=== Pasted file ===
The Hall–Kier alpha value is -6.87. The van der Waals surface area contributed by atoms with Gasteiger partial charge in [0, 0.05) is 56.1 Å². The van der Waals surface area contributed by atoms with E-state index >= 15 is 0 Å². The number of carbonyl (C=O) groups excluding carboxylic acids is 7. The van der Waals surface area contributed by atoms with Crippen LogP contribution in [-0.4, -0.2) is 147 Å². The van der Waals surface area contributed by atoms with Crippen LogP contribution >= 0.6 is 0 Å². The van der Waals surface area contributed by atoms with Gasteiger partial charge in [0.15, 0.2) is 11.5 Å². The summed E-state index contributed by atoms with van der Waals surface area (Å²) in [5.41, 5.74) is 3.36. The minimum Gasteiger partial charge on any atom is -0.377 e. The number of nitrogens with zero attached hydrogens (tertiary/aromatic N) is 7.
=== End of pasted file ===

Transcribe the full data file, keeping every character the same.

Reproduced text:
The Hall–Kier alpha value is -6.87. The van der Waals surface area contributed by atoms with Gasteiger partial charge in [0, 0.05) is 56.1 Å². The van der Waals surface area contributed by atoms with E-state index >= 15 is 0 Å². The number of carbonyl (C=O) groups excluding carboxylic acids is 7. The van der Waals surface area contributed by atoms with Crippen LogP contribution in [-0.4, -0.2) is 147 Å². The van der Waals surface area contributed by atoms with Crippen LogP contribution >= 0.6 is 0 Å². The van der Waals surface area contributed by atoms with Gasteiger partial charge in [0.15, 0.2) is 11.5 Å². The summed E-state index contributed by atoms with van der Waals surface area (Å²) in [5.41, 5.74) is 3.36. The minimum Gasteiger partial charge on any atom is -0.377 e. The number of nitrogens with zero attached hydrogens (tertiary/aromatic N) is 7.